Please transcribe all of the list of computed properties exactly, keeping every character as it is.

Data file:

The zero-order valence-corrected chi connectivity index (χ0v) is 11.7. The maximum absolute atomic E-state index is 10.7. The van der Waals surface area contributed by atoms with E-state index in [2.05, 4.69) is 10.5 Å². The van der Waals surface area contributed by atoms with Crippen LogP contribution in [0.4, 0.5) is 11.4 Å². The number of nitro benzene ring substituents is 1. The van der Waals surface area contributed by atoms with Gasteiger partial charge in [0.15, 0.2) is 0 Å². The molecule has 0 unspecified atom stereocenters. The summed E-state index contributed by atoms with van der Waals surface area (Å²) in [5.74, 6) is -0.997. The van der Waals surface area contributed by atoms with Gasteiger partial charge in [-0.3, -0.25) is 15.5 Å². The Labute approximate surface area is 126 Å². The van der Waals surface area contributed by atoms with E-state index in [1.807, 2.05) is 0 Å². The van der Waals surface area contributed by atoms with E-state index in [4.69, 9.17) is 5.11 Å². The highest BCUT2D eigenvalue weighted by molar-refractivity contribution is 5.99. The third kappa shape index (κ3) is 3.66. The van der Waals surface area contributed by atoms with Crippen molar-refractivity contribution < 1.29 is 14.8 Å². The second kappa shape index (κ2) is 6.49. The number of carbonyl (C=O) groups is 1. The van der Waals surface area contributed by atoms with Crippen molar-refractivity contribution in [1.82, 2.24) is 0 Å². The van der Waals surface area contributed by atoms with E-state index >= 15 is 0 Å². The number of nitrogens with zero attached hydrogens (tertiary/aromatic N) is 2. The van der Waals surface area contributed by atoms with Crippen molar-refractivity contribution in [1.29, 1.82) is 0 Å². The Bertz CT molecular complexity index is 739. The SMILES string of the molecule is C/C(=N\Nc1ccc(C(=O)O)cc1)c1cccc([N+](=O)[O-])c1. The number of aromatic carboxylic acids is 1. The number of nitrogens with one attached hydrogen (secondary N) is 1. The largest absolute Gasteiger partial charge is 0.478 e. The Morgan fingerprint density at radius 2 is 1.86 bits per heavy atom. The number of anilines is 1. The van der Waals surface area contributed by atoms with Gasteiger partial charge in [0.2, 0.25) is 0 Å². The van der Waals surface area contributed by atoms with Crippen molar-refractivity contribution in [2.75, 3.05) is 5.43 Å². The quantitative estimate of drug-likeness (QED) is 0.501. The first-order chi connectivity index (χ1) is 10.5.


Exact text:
The zero-order valence-corrected chi connectivity index (χ0v) is 11.7. The maximum absolute atomic E-state index is 10.7. The van der Waals surface area contributed by atoms with E-state index in [2.05, 4.69) is 10.5 Å². The van der Waals surface area contributed by atoms with Crippen LogP contribution in [0.4, 0.5) is 11.4 Å². The number of nitro benzene ring substituents is 1. The van der Waals surface area contributed by atoms with Gasteiger partial charge in [0.15, 0.2) is 0 Å². The molecule has 0 unspecified atom stereocenters. The summed E-state index contributed by atoms with van der Waals surface area (Å²) in [5.74, 6) is -0.997. The van der Waals surface area contributed by atoms with Gasteiger partial charge in [-0.3, -0.25) is 15.5 Å². The Labute approximate surface area is 126 Å². The van der Waals surface area contributed by atoms with E-state index in [1.807, 2.05) is 0 Å². The van der Waals surface area contributed by atoms with E-state index in [4.69, 9.17) is 5.11 Å². The highest BCUT2D eigenvalue weighted by molar-refractivity contribution is 5.99. The third kappa shape index (κ3) is 3.66. The van der Waals surface area contributed by atoms with Crippen molar-refractivity contribution < 1.29 is 14.8 Å². The second kappa shape index (κ2) is 6.49. The number of carbonyl (C=O) groups is 1. The van der Waals surface area contributed by atoms with Crippen molar-refractivity contribution in [1.82, 2.24) is 0 Å². The van der Waals surface area contributed by atoms with E-state index >= 15 is 0 Å². The number of nitrogens with zero attached hydrogens (tertiary/aromatic N) is 2. The van der Waals surface area contributed by atoms with Crippen molar-refractivity contribution in [1.29, 1.82) is 0 Å². The Bertz CT molecular complexity index is 739. The SMILES string of the molecule is C/C(=N\Nc1ccc(C(=O)O)cc1)c1cccc([N+](=O)[O-])c1. The number of aromatic carboxylic acids is 1. The number of nitrogens with one attached hydrogen (secondary N) is 1. The largest absolute Gasteiger partial charge is 0.478 e. The Morgan fingerprint density at radius 2 is 1.86 bits per heavy atom. The number of anilines is 1. The van der Waals surface area contributed by atoms with Gasteiger partial charge in [0.2, 0.25) is 0 Å². The van der Waals surface area contributed by atoms with Crippen molar-refractivity contribution in [2.75, 3.05) is 5.43 Å². The quantitative estimate of drug-likeness (QED) is 0.501. The first-order chi connectivity index (χ1) is 10.5.